An Absence of Safety Harnesses and Conquering The Devil’s Tongue: Saturday 30th April

Today Richard and I headed off to Mt. Takao, to take in the breath-taking views, get out of the city, and generally make the most of the sublime weather. At only ¥350 and 50 minutes away on the train, it was well worth the excursion, and the weather remained glorious throughout the morning and early afternoon. We decided to take the ‘chair lift’ to the halfway point, and as well as offering the opportunity to take in the gorgeous landscape, this option provided a real sense of exhilaration, with the sheer drops, absence of safety harnesses, and extremely weak looking ‘safety net’ not exactly filling either of us with confidence. The rest of the climb was fairly easy, although at times the hordes of tourists made it quite slow going, and as we descended the mountain on foot, we found ourselves surrounded by grandmas; running children; lethally leaf-laden paths; and more vertical drops, it was wonderful.

Stunning Views and a 100ft drop, what more could you want on a Saturday morning?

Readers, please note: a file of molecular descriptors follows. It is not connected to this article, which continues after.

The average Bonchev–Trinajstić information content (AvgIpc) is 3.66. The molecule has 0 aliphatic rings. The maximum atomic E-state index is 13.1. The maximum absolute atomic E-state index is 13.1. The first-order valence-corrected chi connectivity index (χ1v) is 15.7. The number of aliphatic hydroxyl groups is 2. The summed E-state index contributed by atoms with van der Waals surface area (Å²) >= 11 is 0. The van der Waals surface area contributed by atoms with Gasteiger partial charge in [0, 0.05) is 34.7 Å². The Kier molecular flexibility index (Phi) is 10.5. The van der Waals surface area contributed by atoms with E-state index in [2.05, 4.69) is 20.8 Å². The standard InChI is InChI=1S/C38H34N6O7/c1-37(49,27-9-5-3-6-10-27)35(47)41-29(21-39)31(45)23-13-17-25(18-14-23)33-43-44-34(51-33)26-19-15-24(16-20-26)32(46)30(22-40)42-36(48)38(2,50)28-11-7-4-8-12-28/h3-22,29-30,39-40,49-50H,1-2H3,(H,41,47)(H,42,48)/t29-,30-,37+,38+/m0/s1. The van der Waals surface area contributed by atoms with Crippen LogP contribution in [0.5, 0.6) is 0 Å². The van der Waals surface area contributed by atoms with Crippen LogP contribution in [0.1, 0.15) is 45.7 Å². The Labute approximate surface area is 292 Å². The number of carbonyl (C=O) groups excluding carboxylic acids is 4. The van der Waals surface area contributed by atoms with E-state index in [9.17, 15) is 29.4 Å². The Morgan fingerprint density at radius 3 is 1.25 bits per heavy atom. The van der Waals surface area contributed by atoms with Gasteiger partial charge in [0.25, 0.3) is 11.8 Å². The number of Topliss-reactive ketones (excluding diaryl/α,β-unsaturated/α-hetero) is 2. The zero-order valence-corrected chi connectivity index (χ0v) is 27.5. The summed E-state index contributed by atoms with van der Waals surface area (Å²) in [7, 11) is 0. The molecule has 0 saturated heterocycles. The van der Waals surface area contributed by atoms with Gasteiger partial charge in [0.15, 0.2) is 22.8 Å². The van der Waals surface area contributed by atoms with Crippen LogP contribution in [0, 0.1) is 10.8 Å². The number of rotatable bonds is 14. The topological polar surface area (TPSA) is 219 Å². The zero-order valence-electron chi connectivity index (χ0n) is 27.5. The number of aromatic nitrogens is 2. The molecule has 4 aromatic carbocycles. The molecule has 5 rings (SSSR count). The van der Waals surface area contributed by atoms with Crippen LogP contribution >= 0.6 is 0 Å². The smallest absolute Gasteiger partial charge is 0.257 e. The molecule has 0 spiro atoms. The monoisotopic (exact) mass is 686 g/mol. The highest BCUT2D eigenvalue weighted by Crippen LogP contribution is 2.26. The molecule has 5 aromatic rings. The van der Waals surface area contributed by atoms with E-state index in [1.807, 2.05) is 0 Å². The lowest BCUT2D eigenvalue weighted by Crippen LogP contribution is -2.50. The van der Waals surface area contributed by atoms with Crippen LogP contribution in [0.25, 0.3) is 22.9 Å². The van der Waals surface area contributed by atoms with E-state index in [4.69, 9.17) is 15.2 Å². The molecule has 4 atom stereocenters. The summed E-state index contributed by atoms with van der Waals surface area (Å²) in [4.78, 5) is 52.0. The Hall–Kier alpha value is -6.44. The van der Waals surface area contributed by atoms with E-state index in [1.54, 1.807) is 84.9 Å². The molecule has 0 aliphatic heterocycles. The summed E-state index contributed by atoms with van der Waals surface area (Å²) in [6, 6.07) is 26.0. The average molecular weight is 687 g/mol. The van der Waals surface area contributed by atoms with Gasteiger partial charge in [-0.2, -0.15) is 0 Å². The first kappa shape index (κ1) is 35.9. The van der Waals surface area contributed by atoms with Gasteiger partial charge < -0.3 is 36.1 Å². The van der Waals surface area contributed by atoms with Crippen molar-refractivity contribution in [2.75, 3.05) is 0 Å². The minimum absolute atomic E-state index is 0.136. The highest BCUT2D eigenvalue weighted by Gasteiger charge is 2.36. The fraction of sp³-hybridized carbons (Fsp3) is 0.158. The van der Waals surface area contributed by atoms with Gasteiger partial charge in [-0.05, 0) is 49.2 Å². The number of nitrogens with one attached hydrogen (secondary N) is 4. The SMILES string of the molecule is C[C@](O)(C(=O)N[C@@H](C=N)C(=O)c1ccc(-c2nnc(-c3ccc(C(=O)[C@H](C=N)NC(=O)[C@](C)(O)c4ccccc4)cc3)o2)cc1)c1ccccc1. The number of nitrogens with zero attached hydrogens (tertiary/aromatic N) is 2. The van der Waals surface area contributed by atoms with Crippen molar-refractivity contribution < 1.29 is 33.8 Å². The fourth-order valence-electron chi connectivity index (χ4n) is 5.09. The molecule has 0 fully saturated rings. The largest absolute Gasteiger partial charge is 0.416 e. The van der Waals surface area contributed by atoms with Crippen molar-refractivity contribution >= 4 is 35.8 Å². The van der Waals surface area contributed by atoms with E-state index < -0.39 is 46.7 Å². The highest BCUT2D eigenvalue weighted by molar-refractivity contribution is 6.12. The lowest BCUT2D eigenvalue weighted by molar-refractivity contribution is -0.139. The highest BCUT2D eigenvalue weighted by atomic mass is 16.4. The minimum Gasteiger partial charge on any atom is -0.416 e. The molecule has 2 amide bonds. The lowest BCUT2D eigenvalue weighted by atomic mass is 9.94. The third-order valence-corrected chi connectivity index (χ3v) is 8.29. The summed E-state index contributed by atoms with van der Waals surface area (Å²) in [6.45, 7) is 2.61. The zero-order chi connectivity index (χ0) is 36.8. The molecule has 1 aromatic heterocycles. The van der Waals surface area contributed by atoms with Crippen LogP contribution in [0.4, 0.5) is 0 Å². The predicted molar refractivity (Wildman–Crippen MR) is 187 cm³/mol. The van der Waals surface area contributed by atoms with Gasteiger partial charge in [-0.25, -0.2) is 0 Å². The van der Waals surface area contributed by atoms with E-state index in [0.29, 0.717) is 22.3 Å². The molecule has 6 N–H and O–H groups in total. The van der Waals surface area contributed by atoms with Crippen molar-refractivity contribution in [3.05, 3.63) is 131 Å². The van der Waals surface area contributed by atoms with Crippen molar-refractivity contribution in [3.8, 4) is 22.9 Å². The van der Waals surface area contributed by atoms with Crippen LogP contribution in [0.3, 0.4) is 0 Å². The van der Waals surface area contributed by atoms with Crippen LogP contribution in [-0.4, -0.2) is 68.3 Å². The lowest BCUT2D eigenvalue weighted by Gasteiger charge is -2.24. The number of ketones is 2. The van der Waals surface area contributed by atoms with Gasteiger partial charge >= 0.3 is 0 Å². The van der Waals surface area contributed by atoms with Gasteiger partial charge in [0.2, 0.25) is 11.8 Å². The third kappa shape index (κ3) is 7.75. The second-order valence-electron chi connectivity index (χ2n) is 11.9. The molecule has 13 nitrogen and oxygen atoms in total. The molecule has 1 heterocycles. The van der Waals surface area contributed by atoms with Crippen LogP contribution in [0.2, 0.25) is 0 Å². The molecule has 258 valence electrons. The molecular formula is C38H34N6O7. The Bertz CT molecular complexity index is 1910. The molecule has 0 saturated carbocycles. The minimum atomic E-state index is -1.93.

This evening I went with a friend to see a Japanese play in Shimo, it was put on by the same group that I made the film with, and they seemed very happy to see me, if a little shocked that I had sat thorough 90 minutes of post-modern Japanese theatre. The play was actually very interesting, and whilst most of it went over my head, when I checked with my friend afterwards I was amazed to find that I had actually got the crux of the plot. I am sure that this has more to do with a rudimentary understanding of theatre than a sudden proficiency in Japanese, but it was a fascinating experience, and one that has made me all the more determined to conquer ‘The Devil’s Tongue’.


About truehamlet

Sam is a senior lecturer in Science Communication, who researches the different ways in which media such as poetry and film can be used to communicate science to new audiences.
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